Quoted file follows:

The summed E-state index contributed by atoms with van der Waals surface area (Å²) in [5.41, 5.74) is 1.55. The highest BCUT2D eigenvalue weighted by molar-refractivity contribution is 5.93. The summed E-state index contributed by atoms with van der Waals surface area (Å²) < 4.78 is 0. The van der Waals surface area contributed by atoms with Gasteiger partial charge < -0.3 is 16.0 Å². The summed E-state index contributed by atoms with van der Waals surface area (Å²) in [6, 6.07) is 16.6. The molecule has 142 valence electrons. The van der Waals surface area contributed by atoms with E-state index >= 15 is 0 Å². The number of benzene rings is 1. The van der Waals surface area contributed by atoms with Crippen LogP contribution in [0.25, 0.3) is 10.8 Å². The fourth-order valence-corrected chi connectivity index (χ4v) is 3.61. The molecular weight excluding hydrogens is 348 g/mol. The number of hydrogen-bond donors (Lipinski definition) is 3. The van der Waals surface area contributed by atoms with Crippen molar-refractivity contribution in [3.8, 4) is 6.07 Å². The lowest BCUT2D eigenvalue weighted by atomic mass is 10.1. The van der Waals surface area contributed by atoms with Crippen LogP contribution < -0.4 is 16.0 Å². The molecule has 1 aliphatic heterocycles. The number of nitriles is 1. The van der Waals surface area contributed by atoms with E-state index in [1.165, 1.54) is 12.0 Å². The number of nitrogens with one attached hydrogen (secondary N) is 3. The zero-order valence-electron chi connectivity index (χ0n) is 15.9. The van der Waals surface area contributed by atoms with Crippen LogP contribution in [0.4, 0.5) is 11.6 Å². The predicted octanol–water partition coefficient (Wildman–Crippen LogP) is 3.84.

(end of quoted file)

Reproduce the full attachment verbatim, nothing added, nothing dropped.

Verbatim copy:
The summed E-state index contributed by atoms with van der Waals surface area (Å²) in [5.41, 5.74) is 1.55. The highest BCUT2D eigenvalue weighted by molar-refractivity contribution is 5.93. The summed E-state index contributed by atoms with van der Waals surface area (Å²) < 4.78 is 0. The van der Waals surface area contributed by atoms with Gasteiger partial charge < -0.3 is 16.0 Å². The summed E-state index contributed by atoms with van der Waals surface area (Å²) in [6, 6.07) is 16.6. The molecule has 142 valence electrons. The van der Waals surface area contributed by atoms with E-state index >= 15 is 0 Å². The number of benzene rings is 1. The van der Waals surface area contributed by atoms with Crippen LogP contribution in [0.25, 0.3) is 10.8 Å². The fourth-order valence-corrected chi connectivity index (χ4v) is 3.61. The molecular weight excluding hydrogens is 348 g/mol. The number of hydrogen-bond donors (Lipinski definition) is 3. The van der Waals surface area contributed by atoms with Crippen molar-refractivity contribution in [3.8, 4) is 6.07 Å². The lowest BCUT2D eigenvalue weighted by atomic mass is 10.1. The van der Waals surface area contributed by atoms with Crippen LogP contribution < -0.4 is 16.0 Å². The molecule has 1 aliphatic heterocycles. The number of nitriles is 1. The van der Waals surface area contributed by atoms with E-state index in [1.165, 1.54) is 12.0 Å². The number of nitrogens with one attached hydrogen (secondary N) is 3. The zero-order valence-electron chi connectivity index (χ0n) is 15.9. The van der Waals surface area contributed by atoms with Crippen LogP contribution in [0.4, 0.5) is 11.6 Å². The predicted octanol–water partition coefficient (Wildman–Crippen LogP) is 3.84.